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141 Challenges to home-based COVID testing in rural Latino and Native American communities
Published online by Cambridge University Press: 19 April 2022
OBJECTIVES/GOALS: Test the effects of a community health worker supported model to deliver home-based COVID-19 testing in the Yakima Valley (Washington) and Flathead Reservation (Montana) METHODS/STUDY POPULATION: A pragmatic, randomized controlled clinical trial evaluating the effects of a community health worker supported model to deliver home-based COVID-19 testing in the Yakima Valley (Washington) and Flathead Reservation (Montana) vs. a modified direct-to-consumer. 400 participants will be enrolled, 200 from each community. Outcomes include comparing the number of completed testing kits as well as the number of testing kits with successful (detected vs not-detected) results. RESULTS/ANTICIPATED RESULTS: The poster presents preliminary results from 191 participants, blinded to study assignment. To date, 53% of enrolled participants returned a sample for testing and 39% received a usable (detected or not-detected) result. Our populations experienced a high-rate (16%) of sample errors, required 28 replacement kits and had 20 participants randomized to the control arm receive the intervention to ensure participants received testing during the pandemic. DISCUSSION/SIGNIFICANCE: Home-based testing models are build for those who are proficient in verbal and written English, have high tech. literacy and continuous access to internet. For home-based testing to have similar success rates as white Americans, cultural and demographic differences and disparities will need to be accounted for in development and implementation.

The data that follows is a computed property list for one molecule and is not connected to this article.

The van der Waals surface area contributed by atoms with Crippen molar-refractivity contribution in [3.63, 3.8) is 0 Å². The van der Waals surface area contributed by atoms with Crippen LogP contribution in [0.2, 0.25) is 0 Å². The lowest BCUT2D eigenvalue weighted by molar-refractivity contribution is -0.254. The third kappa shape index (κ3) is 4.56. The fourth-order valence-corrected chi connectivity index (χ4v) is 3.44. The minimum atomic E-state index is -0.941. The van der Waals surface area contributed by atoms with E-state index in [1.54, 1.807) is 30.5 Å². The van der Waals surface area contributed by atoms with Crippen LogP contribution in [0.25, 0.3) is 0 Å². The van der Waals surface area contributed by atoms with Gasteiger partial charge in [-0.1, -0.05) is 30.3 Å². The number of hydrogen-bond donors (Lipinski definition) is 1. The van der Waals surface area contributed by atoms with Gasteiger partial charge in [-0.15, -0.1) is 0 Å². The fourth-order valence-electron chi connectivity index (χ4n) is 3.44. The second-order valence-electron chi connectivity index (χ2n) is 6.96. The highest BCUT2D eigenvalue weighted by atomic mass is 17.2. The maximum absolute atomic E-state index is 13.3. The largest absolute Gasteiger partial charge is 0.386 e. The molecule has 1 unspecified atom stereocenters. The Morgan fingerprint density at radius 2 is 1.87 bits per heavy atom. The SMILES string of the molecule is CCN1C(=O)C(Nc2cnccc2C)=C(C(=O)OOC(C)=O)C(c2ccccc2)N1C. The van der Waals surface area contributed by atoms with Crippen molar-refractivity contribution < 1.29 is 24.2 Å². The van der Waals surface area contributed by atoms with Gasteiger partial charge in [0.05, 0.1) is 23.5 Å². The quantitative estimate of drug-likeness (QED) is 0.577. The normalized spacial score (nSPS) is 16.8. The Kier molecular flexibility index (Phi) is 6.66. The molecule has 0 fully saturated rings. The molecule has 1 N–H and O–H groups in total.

- Community Engagement
- Creative Commons
- This is an Open Access article, distributed under the terms of the Creative Commons Attribution-NonCommercial-NoDerivatives licence (https://creativecommons.org/licenses/by-nc-nd/4.0/), which permits non-commercial re-use, distribution, and reproduction in any medium, provided the original work is unaltered and is properly cited. The written permission of Cambridge University Press must be obtained for commercial re-use or in order to create a derivative work.
- © The Author(s), 2022. The Association for Clinical and Translational Science